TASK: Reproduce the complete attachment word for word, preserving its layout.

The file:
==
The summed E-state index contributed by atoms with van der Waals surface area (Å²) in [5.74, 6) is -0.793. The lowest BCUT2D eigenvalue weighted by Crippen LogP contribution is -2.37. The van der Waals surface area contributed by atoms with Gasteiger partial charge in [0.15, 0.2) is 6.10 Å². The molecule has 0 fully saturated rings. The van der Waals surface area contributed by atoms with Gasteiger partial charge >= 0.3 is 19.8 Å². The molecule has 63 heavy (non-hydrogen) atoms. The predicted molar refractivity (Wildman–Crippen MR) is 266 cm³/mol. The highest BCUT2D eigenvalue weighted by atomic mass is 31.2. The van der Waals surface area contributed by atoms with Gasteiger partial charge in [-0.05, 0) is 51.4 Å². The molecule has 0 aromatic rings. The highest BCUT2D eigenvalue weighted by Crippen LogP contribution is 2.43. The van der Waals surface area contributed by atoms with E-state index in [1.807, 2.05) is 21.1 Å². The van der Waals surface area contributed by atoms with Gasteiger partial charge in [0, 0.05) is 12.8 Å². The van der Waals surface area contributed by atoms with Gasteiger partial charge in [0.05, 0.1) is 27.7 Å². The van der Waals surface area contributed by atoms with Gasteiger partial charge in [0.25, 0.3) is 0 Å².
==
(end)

The summed E-state index contributed by atoms with van der Waals surface area (Å²) in [5.74, 6) is -0.793. The lowest BCUT2D eigenvalue weighted by Crippen LogP contribution is -2.37. The van der Waals surface area contributed by atoms with Gasteiger partial charge in [0.15, 0.2) is 6.10 Å². The molecule has 0 fully saturated rings. The van der Waals surface area contributed by atoms with Gasteiger partial charge >= 0.3 is 19.8 Å². The molecule has 63 heavy (non-hydrogen) atoms. The predicted molar refractivity (Wildman–Crippen MR) is 266 cm³/mol. The highest BCUT2D eigenvalue weighted by atomic mass is 31.2. The van der Waals surface area contributed by atoms with Gasteiger partial charge in [-0.05, 0) is 51.4 Å². The molecule has 0 aromatic rings. The highest BCUT2D eigenvalue weighted by Crippen LogP contribution is 2.43. The van der Waals surface area contributed by atoms with E-state index in [1.807, 2.05) is 21.1 Å². The van der Waals surface area contributed by atoms with Gasteiger partial charge in [0, 0.05) is 12.8 Å². The van der Waals surface area contributed by atoms with Gasteiger partial charge in [0.05, 0.1) is 27.7 Å². The van der Waals surface area contributed by atoms with Gasteiger partial charge in [0.25, 0.3) is 0 Å².